What You Should Know: Border Crisis
On Thursday of last week, Congress finally struck a deal to avert another government shutdown. The new agreement funds the government through September 30th and provides $1.4 billion of the $5.7 billion that is needed to secure the border. While the deal does not go far enough to fully protect the border or alleviate the humanitarian crisis that puts both Americans and migrants in harm’s way, it is still a step in the right direction.
The following day, after signing the bill, President Trump declared a national emergency to shift federal dollars in order to provide the rest of the funds needed to fully secure the border and aid security services. Of course, the reaction from the Left and the mainstream media was overwhelming negative, causing confusion amongst many Americans.
It’s almost as if they could care less that border security is a top policy concern for most Americans: A new poll found that 59% of Americans rate border security as just as important as North Korea to our national security.
Furthermore, the truth is that a national emergency is not uncommon. Since 1979, 58 national emergencies have been declared by U.S. presidents. In fact, former Presidents Barack Obama and George W. Bush declared a national emergency and invoked reprogramming authority 18 times while in office. They also directed the military to assist the Department of Homeland Security in securing the Southern border.
These are just a few of the many misperceptions out there surrounding the immigration issue. Here are more facts you should know:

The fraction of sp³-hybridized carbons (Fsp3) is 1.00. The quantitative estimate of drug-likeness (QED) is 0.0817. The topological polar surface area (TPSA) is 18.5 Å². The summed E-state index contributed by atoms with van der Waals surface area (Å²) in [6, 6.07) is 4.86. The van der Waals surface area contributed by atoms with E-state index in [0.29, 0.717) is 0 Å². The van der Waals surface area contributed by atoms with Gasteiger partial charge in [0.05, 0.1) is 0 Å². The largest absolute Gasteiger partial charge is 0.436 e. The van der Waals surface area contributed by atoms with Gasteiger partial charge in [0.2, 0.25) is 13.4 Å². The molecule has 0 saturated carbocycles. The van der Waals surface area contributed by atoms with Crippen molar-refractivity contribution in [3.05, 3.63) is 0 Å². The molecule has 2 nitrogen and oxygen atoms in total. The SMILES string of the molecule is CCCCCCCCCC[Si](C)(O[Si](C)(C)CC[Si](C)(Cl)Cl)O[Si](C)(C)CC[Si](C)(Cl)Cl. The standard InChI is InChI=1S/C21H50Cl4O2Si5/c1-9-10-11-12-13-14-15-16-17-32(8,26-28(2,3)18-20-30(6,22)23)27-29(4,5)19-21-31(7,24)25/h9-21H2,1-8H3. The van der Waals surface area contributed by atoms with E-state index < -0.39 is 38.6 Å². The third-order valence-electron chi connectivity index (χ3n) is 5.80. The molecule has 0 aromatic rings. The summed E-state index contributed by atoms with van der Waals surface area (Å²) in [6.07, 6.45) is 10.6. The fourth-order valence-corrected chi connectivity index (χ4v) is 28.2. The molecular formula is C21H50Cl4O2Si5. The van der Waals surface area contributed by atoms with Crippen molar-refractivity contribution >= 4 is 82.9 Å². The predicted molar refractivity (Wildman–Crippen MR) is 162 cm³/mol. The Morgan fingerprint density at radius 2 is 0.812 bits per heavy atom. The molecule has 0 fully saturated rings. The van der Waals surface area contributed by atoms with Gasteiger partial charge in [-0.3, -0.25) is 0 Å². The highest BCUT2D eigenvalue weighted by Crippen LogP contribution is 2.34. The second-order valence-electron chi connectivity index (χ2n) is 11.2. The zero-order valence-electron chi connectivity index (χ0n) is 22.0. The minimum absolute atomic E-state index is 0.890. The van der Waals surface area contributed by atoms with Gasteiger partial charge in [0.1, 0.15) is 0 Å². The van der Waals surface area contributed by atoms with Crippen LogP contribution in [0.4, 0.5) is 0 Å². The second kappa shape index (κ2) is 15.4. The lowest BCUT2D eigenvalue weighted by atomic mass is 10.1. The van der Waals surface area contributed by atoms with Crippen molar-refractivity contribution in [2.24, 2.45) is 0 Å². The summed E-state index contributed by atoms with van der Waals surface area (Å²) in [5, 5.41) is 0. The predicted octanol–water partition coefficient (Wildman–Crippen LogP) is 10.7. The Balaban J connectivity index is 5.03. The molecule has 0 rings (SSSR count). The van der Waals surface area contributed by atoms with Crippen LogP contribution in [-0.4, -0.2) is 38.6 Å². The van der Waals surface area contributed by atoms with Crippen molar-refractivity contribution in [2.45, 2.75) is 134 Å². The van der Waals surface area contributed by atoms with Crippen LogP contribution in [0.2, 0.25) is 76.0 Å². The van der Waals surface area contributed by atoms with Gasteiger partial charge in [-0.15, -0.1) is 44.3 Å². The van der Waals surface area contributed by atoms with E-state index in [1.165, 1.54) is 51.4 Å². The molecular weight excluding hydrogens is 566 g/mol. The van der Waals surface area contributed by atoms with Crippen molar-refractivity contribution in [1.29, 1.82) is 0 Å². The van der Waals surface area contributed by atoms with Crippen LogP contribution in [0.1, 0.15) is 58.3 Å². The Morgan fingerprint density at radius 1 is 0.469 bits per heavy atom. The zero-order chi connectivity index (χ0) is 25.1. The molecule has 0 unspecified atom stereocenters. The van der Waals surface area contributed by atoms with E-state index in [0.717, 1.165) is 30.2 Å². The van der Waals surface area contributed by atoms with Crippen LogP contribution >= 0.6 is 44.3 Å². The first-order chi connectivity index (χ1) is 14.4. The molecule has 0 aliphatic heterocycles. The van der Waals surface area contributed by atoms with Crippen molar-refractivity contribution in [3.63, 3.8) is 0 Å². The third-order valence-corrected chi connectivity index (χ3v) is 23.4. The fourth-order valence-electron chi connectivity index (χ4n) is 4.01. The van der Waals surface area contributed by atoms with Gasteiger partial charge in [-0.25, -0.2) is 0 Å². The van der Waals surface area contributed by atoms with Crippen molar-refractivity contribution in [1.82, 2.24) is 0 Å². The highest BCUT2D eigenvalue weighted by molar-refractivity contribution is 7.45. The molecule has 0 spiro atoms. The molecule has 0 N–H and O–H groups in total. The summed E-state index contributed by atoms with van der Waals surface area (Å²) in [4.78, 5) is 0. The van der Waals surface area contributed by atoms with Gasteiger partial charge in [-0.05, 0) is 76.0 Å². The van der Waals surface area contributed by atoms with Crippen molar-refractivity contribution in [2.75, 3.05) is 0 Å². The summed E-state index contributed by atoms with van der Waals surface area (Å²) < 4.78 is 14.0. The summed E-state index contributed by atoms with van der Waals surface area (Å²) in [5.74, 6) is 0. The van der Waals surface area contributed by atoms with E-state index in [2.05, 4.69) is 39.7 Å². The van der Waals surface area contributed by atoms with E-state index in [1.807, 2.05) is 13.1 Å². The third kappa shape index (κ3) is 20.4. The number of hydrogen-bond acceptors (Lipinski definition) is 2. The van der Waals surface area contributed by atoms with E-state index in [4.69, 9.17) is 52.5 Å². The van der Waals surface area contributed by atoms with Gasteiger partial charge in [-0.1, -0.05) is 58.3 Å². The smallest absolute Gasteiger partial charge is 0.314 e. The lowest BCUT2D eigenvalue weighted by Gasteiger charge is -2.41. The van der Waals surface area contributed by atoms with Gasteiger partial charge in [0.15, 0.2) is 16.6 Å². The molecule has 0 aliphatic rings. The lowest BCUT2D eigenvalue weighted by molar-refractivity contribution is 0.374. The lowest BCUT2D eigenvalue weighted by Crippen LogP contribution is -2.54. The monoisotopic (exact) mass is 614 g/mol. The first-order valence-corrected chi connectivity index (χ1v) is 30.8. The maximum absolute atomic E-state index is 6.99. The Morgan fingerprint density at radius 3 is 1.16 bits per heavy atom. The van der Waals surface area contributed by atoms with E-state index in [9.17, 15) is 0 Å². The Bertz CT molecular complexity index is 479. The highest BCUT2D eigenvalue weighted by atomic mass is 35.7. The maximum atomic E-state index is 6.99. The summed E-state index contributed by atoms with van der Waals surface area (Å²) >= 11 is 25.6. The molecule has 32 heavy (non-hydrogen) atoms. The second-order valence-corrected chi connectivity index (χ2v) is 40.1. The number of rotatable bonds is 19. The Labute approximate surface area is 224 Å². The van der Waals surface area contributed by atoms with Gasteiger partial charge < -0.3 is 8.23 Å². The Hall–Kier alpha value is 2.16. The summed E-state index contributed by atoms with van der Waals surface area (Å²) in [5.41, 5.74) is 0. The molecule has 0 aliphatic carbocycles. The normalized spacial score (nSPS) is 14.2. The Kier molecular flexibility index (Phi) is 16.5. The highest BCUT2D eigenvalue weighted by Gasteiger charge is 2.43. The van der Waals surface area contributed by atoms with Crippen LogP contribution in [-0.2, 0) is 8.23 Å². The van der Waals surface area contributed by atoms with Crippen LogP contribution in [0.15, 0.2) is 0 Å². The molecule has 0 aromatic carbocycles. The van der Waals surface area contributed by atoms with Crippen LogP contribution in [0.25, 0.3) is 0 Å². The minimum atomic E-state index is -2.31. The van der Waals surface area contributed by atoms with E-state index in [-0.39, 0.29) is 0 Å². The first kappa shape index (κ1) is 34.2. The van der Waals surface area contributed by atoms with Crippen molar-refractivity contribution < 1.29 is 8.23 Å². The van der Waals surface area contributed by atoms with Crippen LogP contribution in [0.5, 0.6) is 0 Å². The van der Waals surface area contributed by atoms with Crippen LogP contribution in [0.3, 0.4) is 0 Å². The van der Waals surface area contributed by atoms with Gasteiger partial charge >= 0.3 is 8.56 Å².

The number of people apprehended entering the country illegally at the Southern border each month (47,893 in January alone) is more than twice the population size of the average American city or town (just over 20,000).
While the number of immigrants illegally crossing the Southern border is down, it is still drastically high. It is close to 50,000 per month, and over 10,000 of these are deemed inadmissible (which means they don’t qualify to get a visa or green card due to having a criminal record or other red flags).
There are drugs coming in through the unsecured places--not just the points of entry--and the fact is, we have no way of knowing how many drugs got in along the open border that were not caught.
Every week, 300 Americans are killed by heroin alone. At least 90 percent of all fentanyl and heroin comes through the Southern border.
- Barriers at the border funnel people to legal points of entry where there are resources to process them. DHS agents are now processing people crossing the border illegally, which is diverting them from their mission--to secure the border and stop all forms of criminal activity (e.g. drugs trafficking, human trafficking, and so on).
It’s unfortunate that many of the facts are concealed or misreported by the media when it comes to immigration.
Test Your Knowledge: Take 5 short immigration quizzes to see how much you know about our country’s immigration policies. Then be sure to share these quizzes with your friends so they can test themselves and get the facts.